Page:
Become a Better Listener and Make the World Better

Many people make New Year’s resolutions or set goals.  More articles now come out about how it is not even worth it as most people by now have started the process of quitting on them.  This seems like such a waste of good intentions.  However, what if more people set a goal to be a better listener, and actually followed up with specific actions?  What would happen to our work environment, families, customer service departments, and relationships with clients?  We might just end up with stronger relationships and more meaningful conversations, and I know this sounds dramatic, but I think it would make the world a better place!

The WSJ published an article January 12, “How ‘Active Listening’ Makes Both Participants in a Conversation Feel Better,” by Elizabeth Bernstein.  Bernstein mostly focuses on how to be a better active listener with a spouse or family member, but the tips are very relevant to business leadership and interviewing.  Bernstein encourages being mentally present when listening to someone, giving verbal and non-verbal cues to keep a person talking, legitimizing a person’s feelings or thoughts, asking open-ended questions, and more.

Bernstein quotes Dr. Graham Brodie, associate professor of communications at Louisiana State University, “Active listening starts with the real desire to help another person think through their feelings.”  In other words, it begins with a desire to be a better listener!  Why do you want to be a better listener?  Let me list just a few thoughts beyond it is just common courtesy: 1) You will not get smarter talking all the time – you have to learn from others; 2) You will identify and solve problems faster because people will have courage to bring them to you; 3) You will build stronger relationships with partners and team members; and, 4) People are more motivated when you genuinely validate their feelings and thoughts, even if you do not change your view point or direction of a project.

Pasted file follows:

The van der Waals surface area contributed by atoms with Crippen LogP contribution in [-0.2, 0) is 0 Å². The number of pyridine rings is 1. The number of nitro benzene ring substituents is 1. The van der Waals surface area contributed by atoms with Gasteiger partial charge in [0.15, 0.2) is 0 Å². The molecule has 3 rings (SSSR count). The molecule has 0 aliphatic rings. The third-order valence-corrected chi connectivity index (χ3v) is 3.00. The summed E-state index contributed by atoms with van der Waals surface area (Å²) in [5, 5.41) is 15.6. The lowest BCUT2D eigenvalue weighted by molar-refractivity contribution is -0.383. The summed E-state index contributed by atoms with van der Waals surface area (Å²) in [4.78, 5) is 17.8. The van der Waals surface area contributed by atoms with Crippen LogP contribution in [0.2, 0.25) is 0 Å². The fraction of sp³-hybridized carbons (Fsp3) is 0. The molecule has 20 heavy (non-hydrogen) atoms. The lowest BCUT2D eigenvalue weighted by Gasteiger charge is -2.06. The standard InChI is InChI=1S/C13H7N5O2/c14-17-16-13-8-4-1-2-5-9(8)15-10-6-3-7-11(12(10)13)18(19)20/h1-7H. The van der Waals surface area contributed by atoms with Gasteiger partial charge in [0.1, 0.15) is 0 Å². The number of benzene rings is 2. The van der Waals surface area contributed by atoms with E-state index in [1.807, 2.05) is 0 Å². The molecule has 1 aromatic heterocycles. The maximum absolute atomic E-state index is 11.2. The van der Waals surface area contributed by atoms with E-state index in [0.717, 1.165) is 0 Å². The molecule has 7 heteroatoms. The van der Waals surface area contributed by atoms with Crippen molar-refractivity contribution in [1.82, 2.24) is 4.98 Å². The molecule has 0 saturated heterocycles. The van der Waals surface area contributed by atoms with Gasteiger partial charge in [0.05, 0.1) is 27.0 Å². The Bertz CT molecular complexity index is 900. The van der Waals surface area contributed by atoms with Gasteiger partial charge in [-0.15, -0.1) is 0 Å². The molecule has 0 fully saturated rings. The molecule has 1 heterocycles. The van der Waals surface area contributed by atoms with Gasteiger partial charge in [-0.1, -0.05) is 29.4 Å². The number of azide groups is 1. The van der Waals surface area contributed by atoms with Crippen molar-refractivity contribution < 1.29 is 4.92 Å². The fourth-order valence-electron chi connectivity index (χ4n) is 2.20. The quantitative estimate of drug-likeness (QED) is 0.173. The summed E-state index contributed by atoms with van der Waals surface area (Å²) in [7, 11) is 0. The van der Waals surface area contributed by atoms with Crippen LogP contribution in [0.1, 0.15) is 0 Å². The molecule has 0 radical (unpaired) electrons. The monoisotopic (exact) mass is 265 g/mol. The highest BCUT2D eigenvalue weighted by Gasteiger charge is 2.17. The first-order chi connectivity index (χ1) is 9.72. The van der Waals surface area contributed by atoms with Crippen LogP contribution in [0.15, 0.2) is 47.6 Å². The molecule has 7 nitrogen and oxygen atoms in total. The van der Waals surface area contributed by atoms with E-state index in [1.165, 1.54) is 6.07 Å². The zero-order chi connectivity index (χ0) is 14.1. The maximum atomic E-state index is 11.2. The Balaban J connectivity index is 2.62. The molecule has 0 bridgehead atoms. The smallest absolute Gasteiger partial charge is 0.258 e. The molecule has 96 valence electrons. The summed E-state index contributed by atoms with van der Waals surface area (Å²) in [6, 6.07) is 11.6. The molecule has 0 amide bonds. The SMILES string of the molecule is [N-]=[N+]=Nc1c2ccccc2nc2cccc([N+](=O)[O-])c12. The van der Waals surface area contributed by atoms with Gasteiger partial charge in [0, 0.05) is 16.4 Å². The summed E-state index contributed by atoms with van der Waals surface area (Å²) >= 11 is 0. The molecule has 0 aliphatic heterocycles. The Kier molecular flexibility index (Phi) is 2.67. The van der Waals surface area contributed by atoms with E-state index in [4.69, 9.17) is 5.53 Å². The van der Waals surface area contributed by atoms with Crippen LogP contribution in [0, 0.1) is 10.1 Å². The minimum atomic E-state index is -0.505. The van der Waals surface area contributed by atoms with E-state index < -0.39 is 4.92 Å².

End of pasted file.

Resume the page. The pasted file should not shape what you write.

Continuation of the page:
I encourage you to read the article.  It may require gaining access to a subscription to the WSJ.  Additionally, here are some of the ideas I took away and will implement.

  1. If it is not a good time to listen to the other person, let him or her know, and then agree on a time to get together.  This avoids listening half-heartedly.
  2. Put the phone, iPad and laptop away. Turn off the TV.  Give the person undivided attention.
  3. Make eye contact.
  4. Create an open body posture. No crossing your arms!  Lean in.
  5. Ask open ended questions to encourage them to share more information and show that you are curious.
  6. Occasionally nod, say, “Yes,” “Right,” “Hmm, mmm.”
  7. In a business setting, taking occasional notes can also be appropriate, and even possibly a must.

Do you want to be a better listener?  Read the article.  Identify 2 to 3 concepts you can apply starting today.  At the end of the week, evaluate yourself.  Put it on your “To Do” list to evaluate your listening skills periodically, and identify those times you did well and those when you could have done better.

Happy New Year!  Let’s make Corporate America and the world a better place by listening and engaging.

Joel